April 15, 2008


Having had a houseguest for the past few days, I haven't got much done in the way of knitting or spinning, and what I did get done, I either can't talk about (note to self: find out who in my family reads my blog -- had to forbid my mum after blabbing here about her socks, and she got a gleam in her eye...) or didn't take pictures of.

Or don't care about, I guess; I'm using up some old stash making a little rug for the dog to lie on so the upholstery on my beloved mission armchair doesn't get bleached any further from cleaning up his emanations. It's something I'm just throwing together in a hurry, and I wish I'd had the idea a couple months ago so it could've been on that chair during the Time of Mud. He's a good dog, but he doesn't wipe his feet. Anyway, it's just a whole lotta garter stitch, so progress shots would not enlighten anyone.

But that brings me to something I've been wanting to say to someone for a while. Now that I have a fiber blog, I can say it to the whole internet! And I think it's something that needs saying. Without further ado:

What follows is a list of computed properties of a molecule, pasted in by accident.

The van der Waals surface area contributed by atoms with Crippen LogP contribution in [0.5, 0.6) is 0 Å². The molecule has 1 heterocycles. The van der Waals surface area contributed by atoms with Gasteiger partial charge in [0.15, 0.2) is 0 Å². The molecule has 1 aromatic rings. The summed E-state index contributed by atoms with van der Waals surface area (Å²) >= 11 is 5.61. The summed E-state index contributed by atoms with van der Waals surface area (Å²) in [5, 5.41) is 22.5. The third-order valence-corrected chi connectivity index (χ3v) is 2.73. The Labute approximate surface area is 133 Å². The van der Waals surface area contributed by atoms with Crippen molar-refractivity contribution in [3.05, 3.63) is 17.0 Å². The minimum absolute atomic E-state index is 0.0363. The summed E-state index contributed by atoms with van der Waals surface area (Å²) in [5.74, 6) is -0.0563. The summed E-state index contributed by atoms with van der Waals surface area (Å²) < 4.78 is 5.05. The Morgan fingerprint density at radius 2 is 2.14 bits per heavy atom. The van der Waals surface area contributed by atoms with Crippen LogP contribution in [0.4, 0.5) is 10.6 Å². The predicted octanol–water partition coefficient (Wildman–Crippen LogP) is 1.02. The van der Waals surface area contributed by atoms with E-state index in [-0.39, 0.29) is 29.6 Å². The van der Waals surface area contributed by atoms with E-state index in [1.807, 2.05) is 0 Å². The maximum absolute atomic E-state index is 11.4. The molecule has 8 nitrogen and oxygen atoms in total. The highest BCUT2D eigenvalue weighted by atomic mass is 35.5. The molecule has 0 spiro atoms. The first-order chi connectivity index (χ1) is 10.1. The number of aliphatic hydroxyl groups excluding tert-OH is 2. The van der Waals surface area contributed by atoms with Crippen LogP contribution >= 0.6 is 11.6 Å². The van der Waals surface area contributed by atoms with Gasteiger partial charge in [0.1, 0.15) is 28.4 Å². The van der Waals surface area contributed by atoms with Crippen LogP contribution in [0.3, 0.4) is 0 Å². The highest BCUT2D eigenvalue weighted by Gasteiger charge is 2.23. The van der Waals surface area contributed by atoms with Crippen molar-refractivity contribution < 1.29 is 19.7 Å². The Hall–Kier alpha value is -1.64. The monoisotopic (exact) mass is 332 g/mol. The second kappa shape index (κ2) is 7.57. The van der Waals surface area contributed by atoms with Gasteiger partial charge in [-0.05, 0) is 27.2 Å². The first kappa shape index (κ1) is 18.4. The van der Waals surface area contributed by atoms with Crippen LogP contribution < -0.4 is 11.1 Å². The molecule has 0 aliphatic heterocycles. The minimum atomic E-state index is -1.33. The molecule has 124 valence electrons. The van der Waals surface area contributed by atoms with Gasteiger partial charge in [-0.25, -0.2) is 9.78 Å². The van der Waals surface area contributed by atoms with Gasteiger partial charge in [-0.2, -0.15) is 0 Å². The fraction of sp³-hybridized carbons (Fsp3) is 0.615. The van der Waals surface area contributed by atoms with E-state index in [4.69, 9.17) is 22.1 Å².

In Defense of Noob Knitting

Consider, if you will, the garter stitch scarf. The quintessential First Project. You learn three things doing it: how to cast on, how to make the knit stitch, and how to cast off. And maybe not even that; maybe someone casts on for you, and knits a few rows so you don't have to struggle to get the needle into those tight cast-on stitches. And maybe when it's long enough (or you run out of yarn) you bring it back to that person and he/she casts it off for you. So then you've only learned one thing: the knit stitch. Supposedly.